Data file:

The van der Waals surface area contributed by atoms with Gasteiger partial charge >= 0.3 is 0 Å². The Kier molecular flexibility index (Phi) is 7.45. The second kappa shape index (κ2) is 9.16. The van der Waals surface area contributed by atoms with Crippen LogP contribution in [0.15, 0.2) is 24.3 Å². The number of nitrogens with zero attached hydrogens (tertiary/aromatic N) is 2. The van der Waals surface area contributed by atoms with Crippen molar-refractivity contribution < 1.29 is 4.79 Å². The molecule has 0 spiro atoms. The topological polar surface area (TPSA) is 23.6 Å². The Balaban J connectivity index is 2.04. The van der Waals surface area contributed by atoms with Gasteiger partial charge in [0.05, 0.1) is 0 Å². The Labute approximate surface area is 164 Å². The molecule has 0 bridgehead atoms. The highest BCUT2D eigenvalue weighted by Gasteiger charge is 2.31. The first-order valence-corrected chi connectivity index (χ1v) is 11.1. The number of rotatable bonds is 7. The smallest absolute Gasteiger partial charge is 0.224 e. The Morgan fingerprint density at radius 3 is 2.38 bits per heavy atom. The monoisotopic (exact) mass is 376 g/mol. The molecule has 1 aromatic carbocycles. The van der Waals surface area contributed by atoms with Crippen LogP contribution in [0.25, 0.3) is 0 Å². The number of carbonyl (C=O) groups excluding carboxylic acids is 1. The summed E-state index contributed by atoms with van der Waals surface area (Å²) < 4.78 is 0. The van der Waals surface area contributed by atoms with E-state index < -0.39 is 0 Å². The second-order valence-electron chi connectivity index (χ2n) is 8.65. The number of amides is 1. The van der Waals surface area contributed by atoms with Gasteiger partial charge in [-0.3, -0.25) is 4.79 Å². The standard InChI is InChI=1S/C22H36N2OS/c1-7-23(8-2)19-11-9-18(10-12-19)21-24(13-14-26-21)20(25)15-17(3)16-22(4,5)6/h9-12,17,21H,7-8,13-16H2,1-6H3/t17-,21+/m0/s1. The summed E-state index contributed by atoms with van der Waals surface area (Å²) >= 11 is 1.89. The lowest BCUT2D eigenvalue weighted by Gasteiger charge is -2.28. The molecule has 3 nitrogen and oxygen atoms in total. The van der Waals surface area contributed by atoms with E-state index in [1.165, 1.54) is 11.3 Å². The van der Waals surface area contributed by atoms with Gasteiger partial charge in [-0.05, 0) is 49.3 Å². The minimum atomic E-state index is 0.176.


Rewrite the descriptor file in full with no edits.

The van der Waals surface area contributed by atoms with Gasteiger partial charge >= 0.3 is 0 Å². The Kier molecular flexibility index (Phi) is 7.45. The second kappa shape index (κ2) is 9.16. The van der Waals surface area contributed by atoms with Crippen LogP contribution in [0.15, 0.2) is 24.3 Å². The number of nitrogens with zero attached hydrogens (tertiary/aromatic N) is 2. The van der Waals surface area contributed by atoms with Crippen molar-refractivity contribution < 1.29 is 4.79 Å². The molecule has 0 spiro atoms. The topological polar surface area (TPSA) is 23.6 Å². The Balaban J connectivity index is 2.04. The van der Waals surface area contributed by atoms with Gasteiger partial charge in [0.05, 0.1) is 0 Å². The Labute approximate surface area is 164 Å². The molecule has 0 bridgehead atoms. The highest BCUT2D eigenvalue weighted by Gasteiger charge is 2.31. The first-order valence-corrected chi connectivity index (χ1v) is 11.1. The number of rotatable bonds is 7. The smallest absolute Gasteiger partial charge is 0.224 e. The Morgan fingerprint density at radius 3 is 2.38 bits per heavy atom. The monoisotopic (exact) mass is 376 g/mol. The molecule has 1 aromatic carbocycles. The van der Waals surface area contributed by atoms with Crippen LogP contribution in [0.25, 0.3) is 0 Å². The number of carbonyl (C=O) groups excluding carboxylic acids is 1. The summed E-state index contributed by atoms with van der Waals surface area (Å²) < 4.78 is 0. The van der Waals surface area contributed by atoms with E-state index < -0.39 is 0 Å². The second-order valence-electron chi connectivity index (χ2n) is 8.65. The number of amides is 1. The van der Waals surface area contributed by atoms with Gasteiger partial charge in [-0.3, -0.25) is 4.79 Å². The standard InChI is InChI=1S/C22H36N2OS/c1-7-23(8-2)19-11-9-18(10-12-19)21-24(13-14-26-21)20(25)15-17(3)16-22(4,5)6/h9-12,17,21H,7-8,13-16H2,1-6H3/t17-,21+/m0/s1. The summed E-state index contributed by atoms with van der Waals surface area (Å²) >= 11 is 1.89. The lowest BCUT2D eigenvalue weighted by Gasteiger charge is -2.28. The molecule has 3 nitrogen and oxygen atoms in total. The van der Waals surface area contributed by atoms with E-state index in [1.165, 1.54) is 11.3 Å². The van der Waals surface area contributed by atoms with Gasteiger partial charge in [-0.05, 0) is 49.3 Å². The minimum atomic E-state index is 0.176.